A dieting plan is a strategy for losing weight and improving health. It involves lifestyle changes that are realistic and sustainable for the long term.
Meal planning is key to staying on track with your nutritional goals. It can help you meet your nutrition goals, reduce food waste and save money.
1. Focus on nutrient-dense foods
A diet based on nutrient-dense foods can help you manage your weight and prevent health problems, such as high cholesterol or blood pressure, diabetes, heart disease and cancer. A nutrient-dense food approach focuses on whole foods, such as vegetables, fruits, whole grains and lean proteins. It also limits salt, added sugars and saturated fats.
Nutrient-dense foods provide vitamins, minerals, fiber and healthy complex carbohydrates with relatively few calories. Examples include nonfat dairy products, low-sodium canned or frozen vegetables, fresh or dried fruits, unsweetened tea and coffee and unsalted nuts.
In contrast, energy-dense foods have a lot of calories for little nutrition. Examples include soda, candy, cookies, cakes and chips. A nutrient-dense food strategy cuts out these “empty” calories and makes it easier to maintain a healthy weight. This is especially important for older adults, since it can help them avoid the diseases of aging and keep their body weights in a healthy range. (1)
2. Eat smaller meals more often
The idea behind eating smaller meals more often when dieting is that it can help speed up your metabolism by forcing the body to work hard to digest food more frequently. In theory, it’s also easier to control your calorie intake because you are not consuming large meals that are high in calories.
If you choose healthy whole foods for your small meals, like lean proteins (meat, fish and eggs), fibrous vegetables and fruits and slow-burning non-refined carbohydrates, this diet can work well for most people. However, some people find that increased meal frequency is difficult to follow and may lead to overeating, especially if they are eating unhealthy snacks in between.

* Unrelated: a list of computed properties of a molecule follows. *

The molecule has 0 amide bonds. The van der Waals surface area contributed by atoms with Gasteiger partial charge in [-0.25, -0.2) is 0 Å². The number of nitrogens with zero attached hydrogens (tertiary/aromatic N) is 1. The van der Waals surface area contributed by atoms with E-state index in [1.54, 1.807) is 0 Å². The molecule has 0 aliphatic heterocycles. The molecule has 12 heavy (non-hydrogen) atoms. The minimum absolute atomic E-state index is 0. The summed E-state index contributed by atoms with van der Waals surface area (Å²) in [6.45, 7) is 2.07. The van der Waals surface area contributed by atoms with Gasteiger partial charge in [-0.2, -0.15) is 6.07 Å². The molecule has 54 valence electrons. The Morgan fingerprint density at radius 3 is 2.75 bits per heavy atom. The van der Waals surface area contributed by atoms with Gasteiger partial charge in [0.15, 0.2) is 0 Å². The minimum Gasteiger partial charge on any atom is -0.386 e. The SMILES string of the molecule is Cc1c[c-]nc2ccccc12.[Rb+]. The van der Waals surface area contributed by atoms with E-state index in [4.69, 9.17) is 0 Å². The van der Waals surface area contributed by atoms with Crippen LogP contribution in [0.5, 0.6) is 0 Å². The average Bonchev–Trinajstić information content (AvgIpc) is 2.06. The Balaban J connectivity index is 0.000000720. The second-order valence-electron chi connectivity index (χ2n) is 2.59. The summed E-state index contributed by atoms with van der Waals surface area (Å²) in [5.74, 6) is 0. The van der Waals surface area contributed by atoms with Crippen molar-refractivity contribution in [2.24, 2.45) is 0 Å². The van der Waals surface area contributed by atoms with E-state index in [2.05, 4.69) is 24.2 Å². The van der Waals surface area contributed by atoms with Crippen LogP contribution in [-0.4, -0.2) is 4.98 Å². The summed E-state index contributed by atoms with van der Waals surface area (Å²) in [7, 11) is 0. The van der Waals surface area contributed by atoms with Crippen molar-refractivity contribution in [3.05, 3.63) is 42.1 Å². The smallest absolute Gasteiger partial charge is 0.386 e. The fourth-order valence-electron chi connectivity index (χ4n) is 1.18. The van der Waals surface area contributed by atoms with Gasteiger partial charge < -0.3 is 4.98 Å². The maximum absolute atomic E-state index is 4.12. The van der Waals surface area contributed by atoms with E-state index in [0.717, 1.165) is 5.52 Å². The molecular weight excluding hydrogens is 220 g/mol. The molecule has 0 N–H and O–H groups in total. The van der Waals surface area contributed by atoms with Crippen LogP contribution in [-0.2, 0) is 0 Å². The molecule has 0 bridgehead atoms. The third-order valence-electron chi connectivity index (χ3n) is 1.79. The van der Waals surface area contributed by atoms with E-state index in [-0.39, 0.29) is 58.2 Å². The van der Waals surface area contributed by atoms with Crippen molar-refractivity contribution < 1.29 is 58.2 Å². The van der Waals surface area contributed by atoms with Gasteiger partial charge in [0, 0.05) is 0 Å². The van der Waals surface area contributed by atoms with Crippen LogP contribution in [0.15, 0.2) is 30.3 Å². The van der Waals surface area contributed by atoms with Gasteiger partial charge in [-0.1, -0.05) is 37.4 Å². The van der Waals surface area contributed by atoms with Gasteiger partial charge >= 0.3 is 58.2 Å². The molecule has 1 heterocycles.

Some people struggle to get enough nutrients when they eat six small meals per day, so it’s important to stick with the quality of your food. To help with this, consider getting a DNA test from CircleDNA to learn which foods are best for you.
3. Eat more vegetables
Whether you are trying to lose weight or just want to feel better and have more energy, incorporating vegetables into your meals is one of the best diet changes you can make. Not only are they low in calories, but they also contain lots of fibre and other important nutrients that fight disease and keep you feeling strong.
Ideally, you want to fill half your plate with vegetables at both lunch and dinner. This can be challenging, but it’s possible with a little creativity and effort.
Try building your meal around a vegetable like leafy greens, air-fried broccoli or carrot sticks with hummus. Or if you’re cooking dinner, add in some diced veggies like squash, zucchini or sweet potatoes to your main dish. It’s also helpful to have a few vegetable-based snacks on hand that are easy to grab, like carrot sticks or cherry tomatoes. Taking a few minutes at the weekend to wash, chop and prep veggies for the week will save you time during the week.
4. Eat fewer calories
Calories are the energy that your body needs to perform basic functions like breathing, digesting, circulating and thinking. Eating fewer calories than you burn each day can help you lose weight. You can cut calories by replacing high-calorie foods with lower-calorie choices. Try baking, broiling and stewing instead of frying, and use small serving sizes to control portion size. You can also track the calories you eat with a notebook, pen and paper or an app or website, such as MyFitnessPal or LoseIt. If you can’t give up your favorite higher-calorie foods, eat them less often or in smaller amounts.